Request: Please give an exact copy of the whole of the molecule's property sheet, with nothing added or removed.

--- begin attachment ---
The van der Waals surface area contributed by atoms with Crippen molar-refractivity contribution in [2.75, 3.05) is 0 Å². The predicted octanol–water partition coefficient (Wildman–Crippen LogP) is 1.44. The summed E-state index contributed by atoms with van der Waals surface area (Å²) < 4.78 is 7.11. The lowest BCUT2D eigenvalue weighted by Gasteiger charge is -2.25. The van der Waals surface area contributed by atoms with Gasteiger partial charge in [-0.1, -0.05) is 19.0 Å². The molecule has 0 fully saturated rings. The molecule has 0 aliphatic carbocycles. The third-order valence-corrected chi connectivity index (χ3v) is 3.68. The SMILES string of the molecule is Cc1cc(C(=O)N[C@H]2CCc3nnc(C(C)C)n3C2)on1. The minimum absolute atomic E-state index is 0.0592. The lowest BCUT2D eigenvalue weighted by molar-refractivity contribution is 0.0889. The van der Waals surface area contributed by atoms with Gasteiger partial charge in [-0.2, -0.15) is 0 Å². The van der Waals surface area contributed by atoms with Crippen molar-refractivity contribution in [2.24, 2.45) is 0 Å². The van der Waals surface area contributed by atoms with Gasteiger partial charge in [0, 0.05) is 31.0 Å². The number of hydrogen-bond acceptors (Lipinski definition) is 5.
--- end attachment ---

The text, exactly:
The van der Waals surface area contributed by atoms with Crippen molar-refractivity contribution in [2.75, 3.05) is 0 Å². The predicted octanol–water partition coefficient (Wildman–Crippen LogP) is 1.44. The summed E-state index contributed by atoms with van der Waals surface area (Å²) < 4.78 is 7.11. The lowest BCUT2D eigenvalue weighted by Gasteiger charge is -2.25. The van der Waals surface area contributed by atoms with Gasteiger partial charge in [-0.1, -0.05) is 19.0 Å². The molecule has 0 fully saturated rings. The molecule has 0 aliphatic carbocycles. The third-order valence-corrected chi connectivity index (χ3v) is 3.68. The SMILES string of the molecule is Cc1cc(C(=O)N[C@H]2CCc3nnc(C(C)C)n3C2)on1. The minimum absolute atomic E-state index is 0.0592. The lowest BCUT2D eigenvalue weighted by molar-refractivity contribution is 0.0889. The van der Waals surface area contributed by atoms with Gasteiger partial charge in [-0.2, -0.15) is 0 Å². The van der Waals surface area contributed by atoms with Crippen molar-refractivity contribution in [2.24, 2.45) is 0 Å². The van der Waals surface area contributed by atoms with Gasteiger partial charge in [0, 0.05) is 31.0 Å². The number of hydrogen-bond acceptors (Lipinski definition) is 5.